Superintendent Jason McCandless said the school district spends less per student on transporation than comparable municipalities.
PITTSFIELD, Mass. — The first of a newly purchased fleet of school buses arrived this week, Superintendent Jason "Jake" McCandless told the city's Public School Committee on Wednesday.
The school bus purchase proved controversial this year, failing by one vote in the first of two votes
and narrowly passing on the second
, but McCandless defended the district's choice to maintain its own bus fleet amidst some level of public criticism.
"I continue to hear that people are really troubled by the fact that we didn't just move to privatize the buses, and go out and contract with a company," said McCandless.
Citing data available through the Department of Education, McCandless said Pittsfield manages transportation at a per-student cost that is much lower than the county or state average.
Pittsfield's average annual transportation cost per student comes out to $261, McCandless noted, compared to expenditures in other small cities, such as $634 in Chicopee, $520 in Marlborough or $630 in Taunton.
"The state average across the commonwealth is that it costs, for each student in your school system, $483 per year. The city of Pittsfield does it for $261," stated McCandless, who said the Berkshire County average is $699, even excluding the most rural local systems that run much higher average mileage per student.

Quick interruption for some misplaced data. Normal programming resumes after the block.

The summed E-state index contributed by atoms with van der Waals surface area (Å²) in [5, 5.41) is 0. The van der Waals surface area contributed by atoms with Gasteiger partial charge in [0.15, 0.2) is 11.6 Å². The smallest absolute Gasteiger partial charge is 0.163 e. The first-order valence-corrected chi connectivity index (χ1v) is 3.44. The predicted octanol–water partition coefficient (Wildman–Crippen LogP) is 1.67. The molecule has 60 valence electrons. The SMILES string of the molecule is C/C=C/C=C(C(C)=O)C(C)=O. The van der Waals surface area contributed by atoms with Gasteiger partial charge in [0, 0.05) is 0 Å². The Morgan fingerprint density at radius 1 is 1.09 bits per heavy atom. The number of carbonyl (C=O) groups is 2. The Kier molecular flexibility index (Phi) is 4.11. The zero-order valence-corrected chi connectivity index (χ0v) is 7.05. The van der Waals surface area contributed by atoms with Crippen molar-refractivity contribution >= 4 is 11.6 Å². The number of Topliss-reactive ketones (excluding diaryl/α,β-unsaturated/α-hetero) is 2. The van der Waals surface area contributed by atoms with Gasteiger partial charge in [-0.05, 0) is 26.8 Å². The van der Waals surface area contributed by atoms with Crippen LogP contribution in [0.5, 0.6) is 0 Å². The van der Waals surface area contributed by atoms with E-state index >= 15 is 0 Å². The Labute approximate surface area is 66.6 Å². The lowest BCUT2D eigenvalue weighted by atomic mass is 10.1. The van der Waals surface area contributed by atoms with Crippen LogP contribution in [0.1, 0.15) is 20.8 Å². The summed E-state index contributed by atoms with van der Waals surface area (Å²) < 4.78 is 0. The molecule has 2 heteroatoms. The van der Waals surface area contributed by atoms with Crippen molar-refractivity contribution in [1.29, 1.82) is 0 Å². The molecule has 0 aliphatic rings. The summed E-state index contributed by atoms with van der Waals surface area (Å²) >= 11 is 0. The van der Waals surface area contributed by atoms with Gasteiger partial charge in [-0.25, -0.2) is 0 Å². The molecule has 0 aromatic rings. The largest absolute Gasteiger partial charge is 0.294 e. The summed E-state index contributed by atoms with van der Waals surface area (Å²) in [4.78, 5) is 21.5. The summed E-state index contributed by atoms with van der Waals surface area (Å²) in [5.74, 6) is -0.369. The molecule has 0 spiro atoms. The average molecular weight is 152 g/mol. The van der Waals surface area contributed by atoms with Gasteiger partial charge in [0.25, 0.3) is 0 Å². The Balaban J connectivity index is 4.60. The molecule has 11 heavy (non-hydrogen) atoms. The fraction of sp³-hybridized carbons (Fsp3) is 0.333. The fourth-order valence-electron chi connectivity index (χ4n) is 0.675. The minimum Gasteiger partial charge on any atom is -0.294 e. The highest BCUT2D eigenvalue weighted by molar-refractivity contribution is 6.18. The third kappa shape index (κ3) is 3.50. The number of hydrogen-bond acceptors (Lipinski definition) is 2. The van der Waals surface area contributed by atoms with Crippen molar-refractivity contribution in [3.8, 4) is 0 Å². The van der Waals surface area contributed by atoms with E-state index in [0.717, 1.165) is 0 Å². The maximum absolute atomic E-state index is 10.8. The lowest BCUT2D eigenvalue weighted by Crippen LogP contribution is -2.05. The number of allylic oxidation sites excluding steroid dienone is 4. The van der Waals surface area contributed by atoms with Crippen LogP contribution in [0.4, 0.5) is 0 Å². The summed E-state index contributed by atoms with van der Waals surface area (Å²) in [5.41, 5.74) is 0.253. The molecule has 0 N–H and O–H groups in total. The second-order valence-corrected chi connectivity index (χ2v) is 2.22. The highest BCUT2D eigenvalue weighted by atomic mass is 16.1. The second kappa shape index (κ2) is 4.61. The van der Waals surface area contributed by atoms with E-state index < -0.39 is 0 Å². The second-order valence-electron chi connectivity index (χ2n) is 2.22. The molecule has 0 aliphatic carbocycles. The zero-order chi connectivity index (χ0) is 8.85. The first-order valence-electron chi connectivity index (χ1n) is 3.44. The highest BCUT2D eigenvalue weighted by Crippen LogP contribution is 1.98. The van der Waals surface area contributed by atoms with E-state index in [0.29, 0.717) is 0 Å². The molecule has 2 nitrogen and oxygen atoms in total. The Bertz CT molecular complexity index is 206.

McCandless acknowledged that this price does not include health insurance and retirement costs, which are paid for out of the city's budget.
"I would dare say more careful analysis would suggest that even including those costs on an annual basis, the way we do bus operations is still an economically very wise way to do bus operations," McCandless told the committee. "If you add in the flexibility and the ability to do things that serve our city and serve our students and families, there's no comparison between having a private contractor and doing it ourselves."
The superintendent said pushback on privatizing the bus operations is "a reoccurring theme," but not necessarily one that is supported by data.
"We're 300 or 400 less per pupil per year than these comparable school districts," McCandless added. "I think that's worthy of noting, because I think that the School Committee made a good decision in moving forward with this purchase, and I'm grateful to the City Council for confirming that decision."
The superintendent said the new buses and the district's transportation operations should nonetheless undergo some review over the next three years, prior to the new buses hitting their half-life point.